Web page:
A project of the parish’s vibrant young adult community, last year’s Oktoberfest was the largest ever, drawing 1,200 people. But the event is just one of many the church offers that appeal to the youthful urbanites who have moved into the area the last several years, drawn by the nearness to downtown, charming bungalows and modern lofts, tree-lined streets and unique commercial districts.

“We’ve had hiking in the mountains with Mass, snowshoeing, cross-country skiing, social events, pot-luck dinners, and Inquiry sessions where people just come with their questions about the faith,” Father Dessonville said. “And there are a lot of opportunities for catechesis and evangelization.”

Capitalizing on the opportunity Oktoberfest offers to spark interest in the faith, the parish’s evangelization team will have a booth there and festival-goers may tour the church and may attend the 4 p.m. Saturday Mass.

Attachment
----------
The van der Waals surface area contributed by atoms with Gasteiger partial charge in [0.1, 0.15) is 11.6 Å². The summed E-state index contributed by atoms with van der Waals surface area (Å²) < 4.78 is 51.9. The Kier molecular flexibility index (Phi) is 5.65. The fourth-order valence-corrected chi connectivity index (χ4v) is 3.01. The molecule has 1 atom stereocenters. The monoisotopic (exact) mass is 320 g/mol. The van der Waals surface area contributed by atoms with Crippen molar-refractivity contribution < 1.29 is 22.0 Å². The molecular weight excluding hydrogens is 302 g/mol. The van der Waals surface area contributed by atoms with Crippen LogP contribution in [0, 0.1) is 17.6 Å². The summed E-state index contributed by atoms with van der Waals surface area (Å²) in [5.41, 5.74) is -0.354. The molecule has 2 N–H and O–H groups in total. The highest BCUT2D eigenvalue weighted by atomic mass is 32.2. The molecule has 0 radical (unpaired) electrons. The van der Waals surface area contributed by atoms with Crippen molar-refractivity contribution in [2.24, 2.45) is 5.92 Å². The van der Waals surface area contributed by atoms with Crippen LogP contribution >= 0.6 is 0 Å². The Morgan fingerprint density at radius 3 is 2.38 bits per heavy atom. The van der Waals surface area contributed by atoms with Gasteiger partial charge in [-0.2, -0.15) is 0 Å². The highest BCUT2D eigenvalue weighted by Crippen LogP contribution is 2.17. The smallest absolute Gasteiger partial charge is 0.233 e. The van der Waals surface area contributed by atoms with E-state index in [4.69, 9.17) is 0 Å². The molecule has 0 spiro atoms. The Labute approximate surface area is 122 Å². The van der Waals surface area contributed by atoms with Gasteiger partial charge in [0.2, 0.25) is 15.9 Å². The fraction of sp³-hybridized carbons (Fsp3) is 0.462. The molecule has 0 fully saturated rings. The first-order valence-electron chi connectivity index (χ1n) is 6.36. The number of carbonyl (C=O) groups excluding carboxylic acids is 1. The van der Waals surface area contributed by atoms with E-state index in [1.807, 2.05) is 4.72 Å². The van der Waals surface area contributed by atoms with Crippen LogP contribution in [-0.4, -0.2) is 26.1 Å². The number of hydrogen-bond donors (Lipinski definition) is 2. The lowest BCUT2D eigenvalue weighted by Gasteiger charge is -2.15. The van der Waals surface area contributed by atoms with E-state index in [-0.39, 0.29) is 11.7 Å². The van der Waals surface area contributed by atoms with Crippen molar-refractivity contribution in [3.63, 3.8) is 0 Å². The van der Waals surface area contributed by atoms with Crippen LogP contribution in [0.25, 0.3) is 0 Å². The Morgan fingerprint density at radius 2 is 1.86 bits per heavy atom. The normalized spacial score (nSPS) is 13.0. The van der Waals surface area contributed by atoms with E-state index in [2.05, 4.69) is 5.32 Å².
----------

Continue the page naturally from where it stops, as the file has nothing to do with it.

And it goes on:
The Dominicans—officially the Order of Preachers—whose charism is teaching and preaching, will mark their 800th anniversary in December. They strive to foster the faith in their parishioners that they might be able to pass it on to others.

“The parishioners see themselves as ministers of welcoming,” Father Dessonville said. “The whole leadership team, staff and parishioners work as one bringing the Gospel to people.”

St. Dominic’s Oktoberfest

When: 2 p.m. – 9 p.m., Oct. 15

Where: St. Dominic Church parking lot, 2915 Federal Blvd., Denver

Cost: Free admission. Food and beer available for purchase.

Featured image by Bill Skowronski/Dominican Friars Central Province USA

COMING UP: Searching for wisdom in a confused world

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Jordan Peterson became an overnight celebrity with the success of his book, 12 Rules for Life: An Antidote to Chaos (Random House, 2018). A viral interview from January of this year with Kathy Newman of England’s Channel 4 News brought immediate attention to Peterson’s newly released book, which has sold over two million copies since its release. The interview proved emblematic of Peterson’s popularity for attempting to retrieve common sense and to push back against the ideology overtaking our society.